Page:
Thursday, October 3, 2013

Henry S. Handy: The Great Western Threat

During the Patriot War, few of the US-based civilian armies that amassed to attack Upper Canada had the luxury of a competent leader or posed any real threat to that British colony. The principal exception was Henry S. Handy and the regiments he formed and armed in 1838.

Born in 1804 and educated in Pompey, New York, Handy was drawn early into frontier opportunities and politics. He settled in Indiana. His name appears on the list of admitted attorneys in Jackson County, Indiana, in April, 1827. That same year, he started a newspaper in Salem, The Annotator (it folded in 1828), and married Laura W. Bellows, (who divorced him in 1843).

Handy was an early supporter of Andrew Jackson (POTUS 1829–1837). Handy used his newspaper as a pulpit for Jackson and served as the state chairman of his election committee. Jackson, a master of patronage, rewarded Handy on multiple occasions, starting with the job of the Salem, Indiana, postmaster shortly after Jackson’s victory. Handy later served in the Pension Bureau of the War Department in Washington, DC.

In 1833, Jackson appointed Handy as Assistant Superintendent of the Chicago Harbor. Handy managed construction of the new facility with distinction, while also serving on a committee overseeing the creation of a regional railway. His efforts earned him inclusion in an 1833 book listing five hundred influential Chicagoans. (The book mistakenly lists him as Henry T. Handy.) That year also saw him admitted to practice at the bar of the U.S. Supreme Court.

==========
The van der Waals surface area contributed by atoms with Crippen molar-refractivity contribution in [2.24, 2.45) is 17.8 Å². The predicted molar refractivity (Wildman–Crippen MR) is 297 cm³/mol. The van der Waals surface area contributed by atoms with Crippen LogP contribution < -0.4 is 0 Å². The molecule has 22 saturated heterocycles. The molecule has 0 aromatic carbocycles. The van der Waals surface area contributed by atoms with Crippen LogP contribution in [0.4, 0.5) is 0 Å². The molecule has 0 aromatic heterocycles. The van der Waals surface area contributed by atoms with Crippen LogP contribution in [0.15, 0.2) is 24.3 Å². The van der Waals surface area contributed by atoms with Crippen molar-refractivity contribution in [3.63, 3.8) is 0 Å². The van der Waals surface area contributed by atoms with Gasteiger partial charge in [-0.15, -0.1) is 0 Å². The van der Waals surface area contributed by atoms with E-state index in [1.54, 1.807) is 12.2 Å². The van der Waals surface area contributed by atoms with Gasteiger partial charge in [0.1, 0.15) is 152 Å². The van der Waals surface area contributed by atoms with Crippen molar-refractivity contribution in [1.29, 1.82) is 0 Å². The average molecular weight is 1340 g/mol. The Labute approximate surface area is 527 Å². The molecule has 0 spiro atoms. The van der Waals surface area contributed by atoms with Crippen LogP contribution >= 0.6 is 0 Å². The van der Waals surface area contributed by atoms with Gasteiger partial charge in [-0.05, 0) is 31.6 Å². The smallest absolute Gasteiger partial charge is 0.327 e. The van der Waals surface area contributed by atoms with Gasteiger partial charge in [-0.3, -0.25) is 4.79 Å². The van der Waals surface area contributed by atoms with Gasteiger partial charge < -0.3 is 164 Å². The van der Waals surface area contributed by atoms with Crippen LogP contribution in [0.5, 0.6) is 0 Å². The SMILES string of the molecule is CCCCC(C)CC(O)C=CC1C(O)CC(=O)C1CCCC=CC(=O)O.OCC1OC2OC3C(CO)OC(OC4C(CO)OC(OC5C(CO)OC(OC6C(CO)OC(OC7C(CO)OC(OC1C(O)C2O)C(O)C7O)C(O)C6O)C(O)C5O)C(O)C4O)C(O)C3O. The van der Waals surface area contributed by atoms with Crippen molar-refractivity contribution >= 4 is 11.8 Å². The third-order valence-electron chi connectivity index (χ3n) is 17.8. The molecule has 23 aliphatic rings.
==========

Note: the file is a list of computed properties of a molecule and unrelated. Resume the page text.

With the end of Jackson’s presidency early in 1837, Handy needed a new challenge. The talk of a possible rebellion in Canada caught his attention.

Handy Becomes Patriot General

To investigate the rumors, Handy visited Toronto in the fall of 1837. He met with Upper Canada reform leader Marshall Bidwell and a fellow named Dufort, a messenger from Lower Canada’s rebel leader, Louis-Joseph Papineau.

The meetings confirmed Handy’s analysis—both colonies verged on rebellion. He returned to Detroit and formed a “war council” of influential citizens. Handy became top general.

General Handy and his war council began to gather troops and weapons in reaction to the Upper Canada rebellion in early December of 1837. Between December 23, 1837, and January 8, 1838, Handy’s troops stole 700 rifles and muskets plus ammunition from state jails and arsenals.

There were no British regular troops in the southwestern area of Upper Canada in January 1838. A few hundred volunteer militiamen, a company of escaped American slaves, and about 100 native warriors comprised the entire defense. The defenders had no cannon and limited arms. The colony’s main defense force was stationed along the Niagara River to confront rebels holding Navy Island. In the event of an invasion in the west, that army needed three or four days to cover the distance.

In General Handy, Upper Canada faced a true threat along the Detroit River. He represented a competent leader, whose army was larger and better equipped than the Canadian defenders. His plan to attack in two places could have worked if his eastern allies had not interfered at the last minute and bungled the attack in comedic style.

Forms Sons of Liberty

After his invasion failure in January, Handy did not give up. In June of 1838, he began building a new organization in Michigan for the liberation of Canada called the Sons of Liberty. He appointed agents to journey through border states and Upper Canada to form secret lodges and recruit men. Each agent had a pile of blank commissions signed by General Handy or one of his top generals.